My interest in children’s rights began years ago albeit unwittingly- when a child named Palesa visited a friend’s house for the holidays. I can still remember how besotted I was with the tot that I walked across the road to my home where I took a pair of shoes to give to her. It was a pair I had worn as a child myself and didn’t even know her shoe size. It was purely by instinct and a sense of deep obligation and caring for someone I barely knew. My mother discovered my misdemeanor when my friend’s mother came by to bring the shoes back. I was six years old. A lot of children aren’t born into perfect homes, but families that are dedicated to have their needs met and how that is achieved is all relative. Adoption is much more than fertility and financial muscle. It’s about providing hope where there is none. Children are such precious creatures but we might as well wonder what kind of society we are if we find it so problematic to nurture and love without reservation.






Getting Out of the Groove

My inquisitive mind has sometimes wondered why people suddenly become AIDS activists after becoming infected themselves, and not before. I was of the opinion that since we are all affected somehow one should not necessarily wait to be infected in order to preach the ABC gospel- a mantra we ought to practice when contemplating that proverbial roll in the haystack.

I reckoned that people were being rather self-righteous really but this was of course a view from the outside in. Growing up actually made me realize my prejudice in this regard as it occurred to me that experiencing something at a personal level makes it all the more significant. You can’t run away from it when it’s at your door…in your house. It’s not about HIV activism only but a myriad of issues.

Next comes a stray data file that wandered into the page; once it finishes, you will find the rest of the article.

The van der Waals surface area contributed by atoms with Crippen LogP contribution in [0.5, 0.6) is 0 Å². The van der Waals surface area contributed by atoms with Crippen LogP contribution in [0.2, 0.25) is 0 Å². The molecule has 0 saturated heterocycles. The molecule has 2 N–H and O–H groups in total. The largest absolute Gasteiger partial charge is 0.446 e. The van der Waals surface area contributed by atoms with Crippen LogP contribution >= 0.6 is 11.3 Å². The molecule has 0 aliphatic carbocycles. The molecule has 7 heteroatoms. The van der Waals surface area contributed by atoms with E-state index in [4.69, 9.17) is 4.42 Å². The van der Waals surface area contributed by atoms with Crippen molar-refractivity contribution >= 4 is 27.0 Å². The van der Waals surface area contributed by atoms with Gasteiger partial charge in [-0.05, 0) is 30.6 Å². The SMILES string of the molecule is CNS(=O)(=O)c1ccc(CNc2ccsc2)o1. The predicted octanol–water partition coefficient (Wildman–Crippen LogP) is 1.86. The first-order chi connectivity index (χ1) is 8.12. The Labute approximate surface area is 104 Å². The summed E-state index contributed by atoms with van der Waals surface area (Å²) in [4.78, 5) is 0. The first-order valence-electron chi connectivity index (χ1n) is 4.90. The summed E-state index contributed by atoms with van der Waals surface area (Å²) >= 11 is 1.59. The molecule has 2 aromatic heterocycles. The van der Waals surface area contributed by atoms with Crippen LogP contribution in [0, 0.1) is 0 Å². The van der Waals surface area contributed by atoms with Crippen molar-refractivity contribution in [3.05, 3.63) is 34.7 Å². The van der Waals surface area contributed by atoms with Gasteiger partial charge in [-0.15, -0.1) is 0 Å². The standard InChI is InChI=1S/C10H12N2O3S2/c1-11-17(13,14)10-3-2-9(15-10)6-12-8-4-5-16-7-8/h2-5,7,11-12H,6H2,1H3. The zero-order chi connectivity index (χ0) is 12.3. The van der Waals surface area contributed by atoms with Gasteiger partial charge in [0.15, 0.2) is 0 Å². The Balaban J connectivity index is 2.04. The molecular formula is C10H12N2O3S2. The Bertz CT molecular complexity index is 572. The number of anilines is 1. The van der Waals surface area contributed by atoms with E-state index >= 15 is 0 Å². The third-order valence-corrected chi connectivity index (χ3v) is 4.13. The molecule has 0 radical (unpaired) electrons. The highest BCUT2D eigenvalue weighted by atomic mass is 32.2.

There have been many coincidences more lately than ever in relation to my thoughts and the world around me. One such coincidence was watching the Pursuit of Happyness on a Thursday as I struggled to put together the conclusion of this post. I have to admit to seeing a lot of myself in Chris Gardner. I for one did not think much of unemployment until it ‘happened’ to me. In fact, I thought two months on after completing my qualification I’d make my mark in the corporate world.

Imagine my frustration at having still not done that yet, three years on. Imagine when old friends quip, “Ah, but you were so brilliant in high school…” You were so…It can’t be! Laughs. When I drafted my first widely circulated article (on the unemployed condition) last year, it proved to be such a release from pent-up frustration. Though having it published was an awesome feeling on its own-as well as the ripple effect of experiences that would later come from it-, I wasn’t quite prepared for some negative onslaught: From perceptions that I was ungrateful for walking out of a learnership that wouldn’t have given me financial independence.